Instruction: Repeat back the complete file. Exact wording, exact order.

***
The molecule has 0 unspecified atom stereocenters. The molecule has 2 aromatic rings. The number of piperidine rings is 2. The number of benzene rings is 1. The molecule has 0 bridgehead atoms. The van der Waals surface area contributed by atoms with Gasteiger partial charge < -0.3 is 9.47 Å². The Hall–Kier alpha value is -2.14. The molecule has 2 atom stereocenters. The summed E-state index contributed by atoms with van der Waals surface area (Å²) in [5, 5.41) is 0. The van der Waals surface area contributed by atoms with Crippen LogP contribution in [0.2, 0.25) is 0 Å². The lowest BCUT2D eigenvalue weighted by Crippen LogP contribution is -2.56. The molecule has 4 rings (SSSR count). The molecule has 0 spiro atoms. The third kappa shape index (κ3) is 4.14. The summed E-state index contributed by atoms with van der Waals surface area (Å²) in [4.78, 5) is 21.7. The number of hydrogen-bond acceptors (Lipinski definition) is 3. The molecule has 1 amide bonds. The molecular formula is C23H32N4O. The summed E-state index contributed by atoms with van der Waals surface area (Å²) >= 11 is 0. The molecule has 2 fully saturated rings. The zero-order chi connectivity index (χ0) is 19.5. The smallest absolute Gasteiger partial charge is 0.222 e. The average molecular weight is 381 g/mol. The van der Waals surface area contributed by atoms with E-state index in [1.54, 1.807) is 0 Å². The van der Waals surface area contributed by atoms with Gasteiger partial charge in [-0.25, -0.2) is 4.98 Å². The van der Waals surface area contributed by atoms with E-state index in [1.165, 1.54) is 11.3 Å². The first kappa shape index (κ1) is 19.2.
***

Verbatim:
The molecule has 0 unspecified atom stereocenters. The molecule has 2 aromatic rings. The number of piperidine rings is 2. The number of benzene rings is 1. The molecule has 0 bridgehead atoms. The van der Waals surface area contributed by atoms with Gasteiger partial charge < -0.3 is 9.47 Å². The Hall–Kier alpha value is -2.14. The molecule has 2 atom stereocenters. The summed E-state index contributed by atoms with van der Waals surface area (Å²) in [5, 5.41) is 0. The van der Waals surface area contributed by atoms with Crippen LogP contribution in [0.2, 0.25) is 0 Å². The lowest BCUT2D eigenvalue weighted by Crippen LogP contribution is -2.56. The molecule has 4 rings (SSSR count). The molecule has 0 spiro atoms. The third kappa shape index (κ3) is 4.14. The summed E-state index contributed by atoms with van der Waals surface area (Å²) in [4.78, 5) is 21.7. The number of hydrogen-bond acceptors (Lipinski definition) is 3. The molecule has 1 amide bonds. The molecular formula is C23H32N4O. The summed E-state index contributed by atoms with van der Waals surface area (Å²) >= 11 is 0. The molecule has 2 fully saturated rings. The zero-order chi connectivity index (χ0) is 19.5. The smallest absolute Gasteiger partial charge is 0.222 e. The average molecular weight is 381 g/mol. The van der Waals surface area contributed by atoms with E-state index in [1.54, 1.807) is 0 Å². The van der Waals surface area contributed by atoms with Gasteiger partial charge in [-0.25, -0.2) is 4.98 Å². The van der Waals surface area contributed by atoms with E-state index in [1.165, 1.54) is 11.3 Å². The first kappa shape index (κ1) is 19.2.